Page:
By Nicola Cowell

SPAIN has sold more than 3.3 billion euros of national debt in five-year bonds.

The five-year debt attracted more than 50 per cent demand from foreign investors at a recent debt auction.

The news comes after concerns in July that Madrid’s debt was only attracting Spanish investors.

But this unexpected demand from non-residents has been put down to the fact that there is now less concern over Spain’s ability to recover its huge debts, with firm cost-cutting measures in place throughout the country.

Cagdas Aksu from Barclays Capital in London said: “Things in Spain are gradually going in the right direction, not just on the budget but also with the stress tests, for example.”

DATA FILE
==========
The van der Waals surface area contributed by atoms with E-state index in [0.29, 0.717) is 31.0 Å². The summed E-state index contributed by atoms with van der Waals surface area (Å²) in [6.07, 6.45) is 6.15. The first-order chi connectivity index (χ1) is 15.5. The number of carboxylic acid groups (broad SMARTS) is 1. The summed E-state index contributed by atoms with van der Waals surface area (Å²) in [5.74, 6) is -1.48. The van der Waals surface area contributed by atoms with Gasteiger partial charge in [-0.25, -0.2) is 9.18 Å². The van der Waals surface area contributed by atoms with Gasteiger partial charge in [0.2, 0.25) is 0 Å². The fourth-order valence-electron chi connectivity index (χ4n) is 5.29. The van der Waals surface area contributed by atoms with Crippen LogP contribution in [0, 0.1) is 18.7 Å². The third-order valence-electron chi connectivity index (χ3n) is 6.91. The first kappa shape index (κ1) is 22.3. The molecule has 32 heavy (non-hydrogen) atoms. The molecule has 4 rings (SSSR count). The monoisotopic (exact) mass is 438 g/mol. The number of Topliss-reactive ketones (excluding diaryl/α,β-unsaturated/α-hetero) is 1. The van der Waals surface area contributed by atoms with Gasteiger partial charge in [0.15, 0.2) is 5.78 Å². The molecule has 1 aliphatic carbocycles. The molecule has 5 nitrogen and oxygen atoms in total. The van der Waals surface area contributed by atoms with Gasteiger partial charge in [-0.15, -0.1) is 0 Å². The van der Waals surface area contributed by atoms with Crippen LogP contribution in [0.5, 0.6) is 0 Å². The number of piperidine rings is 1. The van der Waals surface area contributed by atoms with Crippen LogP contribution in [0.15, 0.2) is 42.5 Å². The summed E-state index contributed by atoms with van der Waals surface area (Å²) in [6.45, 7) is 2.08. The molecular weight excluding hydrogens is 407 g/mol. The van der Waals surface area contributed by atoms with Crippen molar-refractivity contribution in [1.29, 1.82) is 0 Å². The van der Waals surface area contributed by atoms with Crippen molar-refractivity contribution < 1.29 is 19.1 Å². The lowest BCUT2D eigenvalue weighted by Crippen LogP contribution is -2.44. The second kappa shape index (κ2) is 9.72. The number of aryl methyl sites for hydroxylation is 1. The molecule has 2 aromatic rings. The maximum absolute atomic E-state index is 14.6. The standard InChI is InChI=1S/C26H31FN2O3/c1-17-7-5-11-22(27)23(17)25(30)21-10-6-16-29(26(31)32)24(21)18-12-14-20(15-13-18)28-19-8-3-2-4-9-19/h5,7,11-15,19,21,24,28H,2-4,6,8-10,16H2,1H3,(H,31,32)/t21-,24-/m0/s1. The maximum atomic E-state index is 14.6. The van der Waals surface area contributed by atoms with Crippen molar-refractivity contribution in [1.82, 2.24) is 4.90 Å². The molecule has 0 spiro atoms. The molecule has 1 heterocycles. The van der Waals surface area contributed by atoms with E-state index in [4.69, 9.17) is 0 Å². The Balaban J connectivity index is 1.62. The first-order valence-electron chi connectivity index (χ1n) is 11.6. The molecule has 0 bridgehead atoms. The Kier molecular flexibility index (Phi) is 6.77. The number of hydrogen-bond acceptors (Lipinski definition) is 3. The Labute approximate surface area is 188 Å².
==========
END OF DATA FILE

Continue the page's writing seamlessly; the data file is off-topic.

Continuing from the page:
Most of Spain’s banks passed stress tests published earlier this year, and the country’s deficit is shrinking after almost two years in recession.

Although still the euro-zone’s third largest deficit, Spain now has a debt of 53 per cent of its overall income, which is less than the average of 79 per cent throughout Europe.

And the government’s drastic money-saving measures, including public-sector wage cuts and an increase in taxes, are the most serious cuts it has made in three decades.

The debt auction was the first of three scheduled to take place in Spain this month.

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